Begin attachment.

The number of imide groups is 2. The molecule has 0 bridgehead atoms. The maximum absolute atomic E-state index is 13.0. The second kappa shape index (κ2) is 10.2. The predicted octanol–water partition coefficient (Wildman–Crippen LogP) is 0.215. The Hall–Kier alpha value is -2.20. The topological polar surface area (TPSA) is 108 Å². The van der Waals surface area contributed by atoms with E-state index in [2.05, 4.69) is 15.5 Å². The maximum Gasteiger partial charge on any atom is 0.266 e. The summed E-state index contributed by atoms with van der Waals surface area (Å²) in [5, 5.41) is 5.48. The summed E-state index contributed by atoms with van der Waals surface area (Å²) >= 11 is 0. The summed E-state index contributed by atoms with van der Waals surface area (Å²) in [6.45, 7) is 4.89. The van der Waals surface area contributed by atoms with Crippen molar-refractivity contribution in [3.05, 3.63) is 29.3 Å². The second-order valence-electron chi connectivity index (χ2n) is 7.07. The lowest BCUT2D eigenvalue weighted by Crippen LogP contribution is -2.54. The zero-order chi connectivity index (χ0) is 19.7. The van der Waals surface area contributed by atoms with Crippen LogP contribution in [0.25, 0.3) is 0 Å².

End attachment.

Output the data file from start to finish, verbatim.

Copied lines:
The number of imide groups is 2. The molecule has 0 bridgehead atoms. The maximum absolute atomic E-state index is 13.0. The second kappa shape index (κ2) is 10.2. The predicted octanol–water partition coefficient (Wildman–Crippen LogP) is 0.215. The Hall–Kier alpha value is -2.20. The topological polar surface area (TPSA) is 108 Å². The van der Waals surface area contributed by atoms with E-state index in [2.05, 4.69) is 15.5 Å². The maximum Gasteiger partial charge on any atom is 0.266 e. The summed E-state index contributed by atoms with van der Waals surface area (Å²) in [5, 5.41) is 5.48. The summed E-state index contributed by atoms with van der Waals surface area (Å²) >= 11 is 0. The summed E-state index contributed by atoms with van der Waals surface area (Å²) in [6.45, 7) is 4.89. The van der Waals surface area contributed by atoms with Crippen molar-refractivity contribution in [3.05, 3.63) is 29.3 Å². The second-order valence-electron chi connectivity index (χ2n) is 7.07. The lowest BCUT2D eigenvalue weighted by Crippen LogP contribution is -2.54. The zero-order chi connectivity index (χ0) is 19.7. The van der Waals surface area contributed by atoms with Crippen LogP contribution in [0.25, 0.3) is 0 Å².